Ray Dalio has recently put out some research on the rise and fall of reserve currency status. What caught my eye is the current battle between China and the U.S. for leadership in 5G and technology in general and the recent narrative around the U.S. weakness.

From the perspective of China, their currency is massively undervalued using the Big Mac Index, which equates the purchasing power of the famous burger adjusted for exchange rates. The U.S. dollar is far more balanced against Europe, Canada and most of the developed world on a purchasing power parity (PPP) basis.

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Perspective is everything, though, and the narrative that the U.S. dollar is expensive may only be applicable from a trading perspective to China, South Korea and Japan.

In 1985 the Plaza Accord was an agreed to by the G7 countries, finding that the greenback was too strong. A look at the long term chart of the U.S. dollar against its trading partners in the developed world really shows it is not at all expensive.

But now the benchmark is China.

When the euro was adopted in 1999, its value versus the dollar was about one per cent off from where it is today. On a PPP basis, there is no big imbalance there.

In the early 2000s, the tech bubble first attracted money to the U.S. market and then stayed there in U.S. Treasuries. Then the bubble broke. This was the last time the U.S. dollar was very strong in comparison to Europe’s currency. At the trough of the 2009 financial crisis, the U.S. dollar became very cheap to Europe. But, as growth troubles have hit Europe over the past decade, and shifted towards negative rates, the U.S. dollar has moved closer to the long term average.

Since the world came off the gold standard in 1971, the average U.S. dollar index has been at about the 100 level. We are currently less than five per cent from the 50-year average and have been there for several years.

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The Canadian dollar, meanwhile, is currently caught up in the sentiment around the weak U.S. dollar, but it’s losing against the euro, yen, and British pound, and it should be weaker. I say that not so much on a PPP basis, but on weak fiscal positioning relative to the U.S. dollar. This suggests that it’s not a strong new view on Canada, but a flow that the loonie gets caught up in.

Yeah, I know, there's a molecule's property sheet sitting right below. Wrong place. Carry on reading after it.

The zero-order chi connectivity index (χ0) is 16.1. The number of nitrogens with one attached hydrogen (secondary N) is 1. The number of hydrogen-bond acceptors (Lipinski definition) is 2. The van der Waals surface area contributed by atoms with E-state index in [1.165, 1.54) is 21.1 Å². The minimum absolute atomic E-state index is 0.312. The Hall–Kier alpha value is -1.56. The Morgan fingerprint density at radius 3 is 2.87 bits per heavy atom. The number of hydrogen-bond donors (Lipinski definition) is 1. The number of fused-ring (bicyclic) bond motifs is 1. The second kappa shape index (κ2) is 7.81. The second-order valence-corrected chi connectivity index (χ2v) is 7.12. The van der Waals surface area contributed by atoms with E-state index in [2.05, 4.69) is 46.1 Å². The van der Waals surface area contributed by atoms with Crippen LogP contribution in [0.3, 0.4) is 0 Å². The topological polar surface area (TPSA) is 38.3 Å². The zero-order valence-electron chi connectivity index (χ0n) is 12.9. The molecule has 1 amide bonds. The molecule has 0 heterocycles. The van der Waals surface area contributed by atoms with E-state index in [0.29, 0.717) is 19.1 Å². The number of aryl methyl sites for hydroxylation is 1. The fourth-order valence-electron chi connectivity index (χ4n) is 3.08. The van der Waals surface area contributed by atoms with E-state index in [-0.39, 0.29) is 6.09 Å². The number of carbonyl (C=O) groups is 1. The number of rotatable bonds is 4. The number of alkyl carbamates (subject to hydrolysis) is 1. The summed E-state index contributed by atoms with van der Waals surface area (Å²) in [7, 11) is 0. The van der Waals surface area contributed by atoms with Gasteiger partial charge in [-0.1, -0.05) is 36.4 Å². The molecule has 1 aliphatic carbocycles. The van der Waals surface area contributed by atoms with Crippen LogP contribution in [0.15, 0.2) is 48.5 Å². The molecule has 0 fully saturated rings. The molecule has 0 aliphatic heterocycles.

Dalio’s work also examines the rise and fall of global leadership, and finds that the battle with China is just beginning. China is the challenger for reserve currency status for the foreseeable future.

It’s certainly not Europe, though there is some excitement around common EU bonds now. How long will the German and Dutch tax-payers will supplement the Italian tax-payer? Not long—perhaps a few years, but the next stress to the region will almost certainly break the bond (so to speak). Unless of course, central banks are just going to print money and we are in the early phases of changing the way we think about the cost of money, interest rates and inflation. In which case, buy gold in whatever currency you can as they will all be devalued relative to gold.

For now, and until China fully opens its economy, we should see more of a de-globalization, where China gains more within their region of the world and takes on the status of a more localized reserve currency.

The big thing for the U.S. is to not damage ties to the euro bloc. If they start trading in yuan, the greenback’s reserve status is in trouble. These issues are measured in decades so it’s not something to trade off of or base any portfolio decisions on, but this is a major theme globally and likely has more of a negative impact on growth and inflation trends.

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